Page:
You don’t need to demonstrate financial need to get on ICR. There’s no income requirement to get on the plan, but you will need to verify your income and family size annually to remain on it.

2. Two potential rules for monthly payments

ICR determines your monthly payments in one of two ways. For some borrowers, it caps payments at 20% of their discretionary income.

Alternatively, an ICR plan could set your monthly payment equal to what you would pay on a 12-year repayment plan. A 12-year plan might offer you some financial relief, but your monthly payment might not be that different from what you’d pay on the standard 10-year plan. To see if how an ICR plan might work, check out this Income-Contingent Repayment Calculator. By adding some personal information, such as gross income and family size, you can get an estimate on your monthly payments under an ICR plan. This calculator will also compare your estimated payments to your current cost while showcasing any possible savings. You may find that a 2-year extension might not be enough to balance out repayment of such substantial size debt.

Under an ICR plan, your monthly payment will be set to the lesser of the two above options.

3. Your payments could exceed those with the standard repayment plan

If your income increases over time, your monthly payments could be higher than what you’d pay with the standard 10-year plan. Unlike IBR, ICR doesn’t stop your monthly payments from increasing indefinitely along with your income.

4. Covers PLUS loans

IBR and ICR also differs when it comes to federal PLUS loans. ICR covers any and all parent PLUS loans, as long as they’re consolidated through a direct consolidation loan first. This is the only income-driven repayment plan that will cover PLUS loans.

Who should choose an ICR plan?

While ICR doesn’t typically lower monthly payments as much as IBR, this difference can be a positive one if you want to save money on interest. If you can pay off your loans in less than 25 years, you might prefer making higher monthly payments. The more you pay now, the less interest you’ll pay in the long run. Also, ICR is useful for borrowers with PLUS loans. As mentioned earlier, IBR does not cover this type of parental loan.

Before deciding on an ICR plan, make sure you are comfortable making payments based on your income. If your income rises over time, your payments could actually end up higher than they would with a standard 10-year student loan repayment plan.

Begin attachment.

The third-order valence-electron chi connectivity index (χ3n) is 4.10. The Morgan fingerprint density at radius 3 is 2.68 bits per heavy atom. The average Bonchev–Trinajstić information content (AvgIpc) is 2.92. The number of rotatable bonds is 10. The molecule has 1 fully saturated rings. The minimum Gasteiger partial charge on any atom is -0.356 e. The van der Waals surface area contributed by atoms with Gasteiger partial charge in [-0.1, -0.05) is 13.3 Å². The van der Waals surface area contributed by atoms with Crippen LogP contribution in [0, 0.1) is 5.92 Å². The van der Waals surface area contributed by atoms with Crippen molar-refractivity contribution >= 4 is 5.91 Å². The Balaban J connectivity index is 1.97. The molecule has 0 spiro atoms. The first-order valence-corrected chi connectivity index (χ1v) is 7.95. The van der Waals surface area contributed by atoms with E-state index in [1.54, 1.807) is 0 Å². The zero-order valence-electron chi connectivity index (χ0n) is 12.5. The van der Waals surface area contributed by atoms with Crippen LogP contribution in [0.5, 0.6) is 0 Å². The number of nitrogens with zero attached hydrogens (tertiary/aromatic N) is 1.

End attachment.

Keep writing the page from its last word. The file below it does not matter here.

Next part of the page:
In a nutshell, you should consider ICR if:

  • You have PLUS loans.
  • You can’t demonstrate financial hardship.
  • You don’t mind payments increasing with income, even beyond what they might on the standard 10-year plan.

How to apply for IBR or ICR

Applying for an income-driven repayment plan is relatively easy and can be done online. To get started, complete an online income-driven repayment plan request. Once you’re on the site, you can choose the plan you’d like to apply for (such as IBR or ICR) and also provide proof of income using your last tax return to see how you might qualify. To ensure you’re providing the most up-to-date information, make sure your income hasn’t significantly changed since you last filed your taxes.

If you have questions or need help applying for a repayment plan, contact your student loan provider directly. Keep in mind that you will need to reapply for any income-driven repayment plan every year, providing updated income and family information.

Another option: Student loan refinancing

Income-driven repayment plans can help you manage your student loans, but they also have a few major drawbacks. For one, they extend your repayment term by more than a decade, from 10 years to at least 20 years. This means you’ll be burdened with student loan payments for many years, and will also pay more interest.

One drawback to income-driven plans is that they only apply to federal student loans. Since the federal student loan limit for undergraduates is $31,000, many borrowers may also be carrying a good deal of private student loan debt.

Refinancing your student loan could be useful if you have both federal and private student debt. This involves taking out one new loan with a private lender that offers better terms for repaying your current student debt.

If you decide to refinance your loan, look for terms like a reduced interest rate and lower monthly payment. For your best terms, you will need a steady income and a good credit score. If you qualify, student loan refinancing could help you better manage your loan payments.

What you need to remember about IBR vs. ICR

If you’re overwhelmed by student loan bills, consider signing up for an income-driven repayment plan that can help ease the burden and free up more of your monthly income. If you took out a student loan on or after July 1, 2014, your repayment options may be even more attractive.

Carissa Chesanek contributed to this report.